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Cinereous Bunting (Emberiza cineracea) Photo copyright Mark S Jobling.


Cinereous Bunting (Emberiza cineracea) Photo copyright Mark S Jobling.

In Latin, ashes are called cinis and , similarly, the Latin word for ashy gray or ash-like is cinereous.  English borrowed this word in the 17th century and it has long been used to describe the color which is dark gray tinged with brown shininess.  As with many Latin color names (like fulvous and icterine) the word cinereous is often used in the scientific name of birds which are very prone to be this drab color.

Cinereous Vulture--photo by Esquire Magazine(really?)

Cinereous Vulture (Aegypius monachus)–photo by Esquire Magazine(really?)

However, the concept of color is not quite as simple as it first seems.  Different items produce ocular sensations as a result of the way they reflect or emit light, yet different wavelengths of light are visible to different eyes.  Humans are trichromats.  We have photoreceptor cells capable of seeing blue, green, and red.  Most birds are tetrachromats and can apprehend electromagnetic wavelengths in the ultraviolet spectrum as well.  Many of the dull cinereous birds we witness may glow and sparkle with colors unknown to the human eye and unnamed by the human tongue.

The wing of an owl to us

The wing of an owl to us

The wing of an owl to ultraviolet film

The wing of an owl to ultraviolet film

 

Goodbye old friend...

The space shuttle program ended this morning when the Atlantis lander touched down at 5:57 AM Eastern Standard Time at the Cape Canaveral spaceport. The national and international media has elegiacally noted the end of the 30 year program, most commonly with articles which sound a dirge-like note concerning the final end of the manned space program (with undertones of America’s decline as a spacefaring, scientific, and military power as well). I am glad those articles are out there because I feel that our inability to ensure adequate funding for basic blue sky research has put the nation’s economic future in jeopardy. Since the dawn of the Industrial Revolution, national greatness has come not from abundant natural resources or a large hard-working population (although the United States has both of those things) but from innovation after innovation.  To quote Representative Frank Wolf, a member of the NASA appropriations committee,“If we cut NASA, if we cut cancer research, we’re eating our seed corn.”

We are all the turkey...

However, I am concerned that the story is becoming a self-fulfilling prophecy of defeat and it shouldn’t be.  Despite its ever shrinking budget, NASA is actually doing a great deal in space right now as, to a lesser degree, are the world’s other space programs. Five days ago NASA the spacecraft Dawn went into orbit around the protoplanet Vesta, the second largest object in the asteroid belt.  Next July Dawn will power up its ion thrusters and fly to the dwarf planet Ceres, an enigmatic pseudo-planet which seems to harbor secrets of the solar system’s beginning under its oceans.  Dawn is only one of ten planetary missions currently in orbit (or, indeed onworld) across the rest of the solar system. These are MESSENGER, Venus Express, Chang’E 2, Lunar Reconnaissance Orbiter, Mars Odyssey, Mars Express, Mars Reconnaissance Orbiter, the Mars rover Opportunity, Dawn, and Cassini.  Additionally the following eight spacecraft are currently in flight: New Horizons is headed for the dwarf planet Pluto, Rosetta is currently flying to the comet Churymov-Gerasimenko, Japan’s Akatsuki and IKAROS are both in solar orbit, the spacecrafts Deep Impact and ICE, are awaiting further instructions, and finally Voyager 1 and 2 are still out there exploring the distant edge of the solar system.  I picked out the projects involving NASA in green (I have already written about the Japanese solar sail Ikaros and our Mercury mission so check out my hyperlinks).  These are just the far traveling missions–there are also dozens of near-Earth spacecraft studying the sun, the stars, deep space, and, most of all, the earth.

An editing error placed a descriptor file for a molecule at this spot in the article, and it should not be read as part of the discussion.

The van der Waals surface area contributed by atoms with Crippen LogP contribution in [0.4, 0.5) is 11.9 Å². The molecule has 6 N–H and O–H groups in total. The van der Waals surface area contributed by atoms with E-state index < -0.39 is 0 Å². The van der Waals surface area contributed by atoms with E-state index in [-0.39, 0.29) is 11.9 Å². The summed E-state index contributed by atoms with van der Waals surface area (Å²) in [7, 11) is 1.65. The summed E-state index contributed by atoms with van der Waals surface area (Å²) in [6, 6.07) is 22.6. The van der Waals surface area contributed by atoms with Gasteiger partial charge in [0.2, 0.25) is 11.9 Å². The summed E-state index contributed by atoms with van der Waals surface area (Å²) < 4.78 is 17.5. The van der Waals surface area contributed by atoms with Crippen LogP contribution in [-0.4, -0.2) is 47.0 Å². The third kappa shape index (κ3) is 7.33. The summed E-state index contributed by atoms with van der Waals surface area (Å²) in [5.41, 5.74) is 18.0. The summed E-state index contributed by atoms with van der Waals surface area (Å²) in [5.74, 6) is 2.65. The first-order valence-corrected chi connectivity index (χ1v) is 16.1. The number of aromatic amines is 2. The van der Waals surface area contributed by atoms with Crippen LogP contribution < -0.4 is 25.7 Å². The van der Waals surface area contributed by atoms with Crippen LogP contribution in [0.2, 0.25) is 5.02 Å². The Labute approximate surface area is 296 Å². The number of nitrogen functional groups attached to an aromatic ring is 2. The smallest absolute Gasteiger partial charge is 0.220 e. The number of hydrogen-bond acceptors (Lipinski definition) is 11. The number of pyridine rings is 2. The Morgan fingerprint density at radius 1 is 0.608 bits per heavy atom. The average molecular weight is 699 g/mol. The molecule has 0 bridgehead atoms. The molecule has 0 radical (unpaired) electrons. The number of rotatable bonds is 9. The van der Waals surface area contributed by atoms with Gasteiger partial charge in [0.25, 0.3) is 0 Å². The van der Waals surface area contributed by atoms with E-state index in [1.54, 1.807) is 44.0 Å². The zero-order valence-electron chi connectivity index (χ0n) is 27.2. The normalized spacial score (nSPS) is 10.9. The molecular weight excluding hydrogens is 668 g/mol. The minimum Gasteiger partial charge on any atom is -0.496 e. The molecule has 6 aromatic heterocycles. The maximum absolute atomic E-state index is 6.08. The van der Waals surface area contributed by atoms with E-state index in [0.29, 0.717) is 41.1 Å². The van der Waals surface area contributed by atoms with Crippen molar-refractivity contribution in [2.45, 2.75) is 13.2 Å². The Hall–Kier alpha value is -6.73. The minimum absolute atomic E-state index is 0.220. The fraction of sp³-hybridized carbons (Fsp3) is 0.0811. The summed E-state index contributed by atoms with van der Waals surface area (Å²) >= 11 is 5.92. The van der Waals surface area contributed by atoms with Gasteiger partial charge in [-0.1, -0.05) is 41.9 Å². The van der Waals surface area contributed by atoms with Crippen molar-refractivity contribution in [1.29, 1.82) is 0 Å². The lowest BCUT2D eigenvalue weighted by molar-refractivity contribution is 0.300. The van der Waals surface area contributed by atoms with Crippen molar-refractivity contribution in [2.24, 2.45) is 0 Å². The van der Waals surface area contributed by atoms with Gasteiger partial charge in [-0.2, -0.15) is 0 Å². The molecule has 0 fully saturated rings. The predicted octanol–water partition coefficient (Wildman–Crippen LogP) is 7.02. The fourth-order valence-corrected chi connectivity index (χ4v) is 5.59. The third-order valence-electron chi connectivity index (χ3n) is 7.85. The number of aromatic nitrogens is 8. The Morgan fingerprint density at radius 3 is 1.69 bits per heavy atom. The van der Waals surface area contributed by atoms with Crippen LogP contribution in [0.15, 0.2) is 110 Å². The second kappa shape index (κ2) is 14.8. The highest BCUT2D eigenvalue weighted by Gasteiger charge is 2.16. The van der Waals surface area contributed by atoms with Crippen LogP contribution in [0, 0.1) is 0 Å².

NASA Spacecraft Dawn firing its ion thrusters with Vesta and Ceres in the Backgound

The shuttle program is not quite as dead as it seems, the Air Force still has two small robot space shuttles and DARPA (the Defense Advanced Research Projects Agency which spawned all manner of world changing technology) is working on next generation spaceplanes.  A single-stage-to-orbit space plane (which takes off and lands like a normal plane) is still far off, but aerospace engineers seem confident they could build a two-stage-to-orbit crewed space plane around scramjet technology.

Artist's Concept of a Scramjet Spaceplane Entering Orbit